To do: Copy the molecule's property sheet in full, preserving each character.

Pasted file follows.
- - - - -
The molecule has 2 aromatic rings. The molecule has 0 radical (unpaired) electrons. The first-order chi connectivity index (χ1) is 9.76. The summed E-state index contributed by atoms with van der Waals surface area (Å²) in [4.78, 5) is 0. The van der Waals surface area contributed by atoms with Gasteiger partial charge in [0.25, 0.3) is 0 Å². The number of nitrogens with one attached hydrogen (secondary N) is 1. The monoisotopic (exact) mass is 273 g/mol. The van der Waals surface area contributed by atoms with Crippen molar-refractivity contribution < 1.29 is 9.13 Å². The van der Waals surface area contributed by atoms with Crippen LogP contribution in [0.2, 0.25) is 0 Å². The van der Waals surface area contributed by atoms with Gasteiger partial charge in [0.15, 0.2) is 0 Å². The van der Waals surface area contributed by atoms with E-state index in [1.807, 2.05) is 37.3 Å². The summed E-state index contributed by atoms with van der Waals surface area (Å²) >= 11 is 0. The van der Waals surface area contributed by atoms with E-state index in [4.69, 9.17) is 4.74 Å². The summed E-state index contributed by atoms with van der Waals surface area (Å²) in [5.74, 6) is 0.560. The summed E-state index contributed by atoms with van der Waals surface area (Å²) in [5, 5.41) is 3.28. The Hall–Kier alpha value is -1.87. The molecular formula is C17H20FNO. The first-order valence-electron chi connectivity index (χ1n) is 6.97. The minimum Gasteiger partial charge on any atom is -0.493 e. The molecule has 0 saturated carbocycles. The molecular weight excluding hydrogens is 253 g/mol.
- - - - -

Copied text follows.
The molecule has 2 aromatic rings. The molecule has 0 radical (unpaired) electrons. The first-order chi connectivity index (χ1) is 9.76. The summed E-state index contributed by atoms with van der Waals surface area (Å²) in [4.78, 5) is 0. The van der Waals surface area contributed by atoms with Gasteiger partial charge in [0.25, 0.3) is 0 Å². The number of nitrogens with one attached hydrogen (secondary N) is 1. The monoisotopic (exact) mass is 273 g/mol. The van der Waals surface area contributed by atoms with Crippen molar-refractivity contribution < 1.29 is 9.13 Å². The van der Waals surface area contributed by atoms with Crippen LogP contribution in [0.2, 0.25) is 0 Å². The van der Waals surface area contributed by atoms with Gasteiger partial charge in [0.15, 0.2) is 0 Å². The van der Waals surface area contributed by atoms with E-state index in [1.807, 2.05) is 37.3 Å². The summed E-state index contributed by atoms with van der Waals surface area (Å²) >= 11 is 0. The van der Waals surface area contributed by atoms with E-state index in [4.69, 9.17) is 4.74 Å². The summed E-state index contributed by atoms with van der Waals surface area (Å²) in [5.74, 6) is 0.560. The summed E-state index contributed by atoms with van der Waals surface area (Å²) in [5, 5.41) is 3.28. The Hall–Kier alpha value is -1.87. The molecular formula is C17H20FNO. The first-order valence-electron chi connectivity index (χ1n) is 6.97. The minimum Gasteiger partial charge on any atom is -0.493 e. The molecule has 0 saturated carbocycles. The molecular weight excluding hydrogens is 253 g/mol.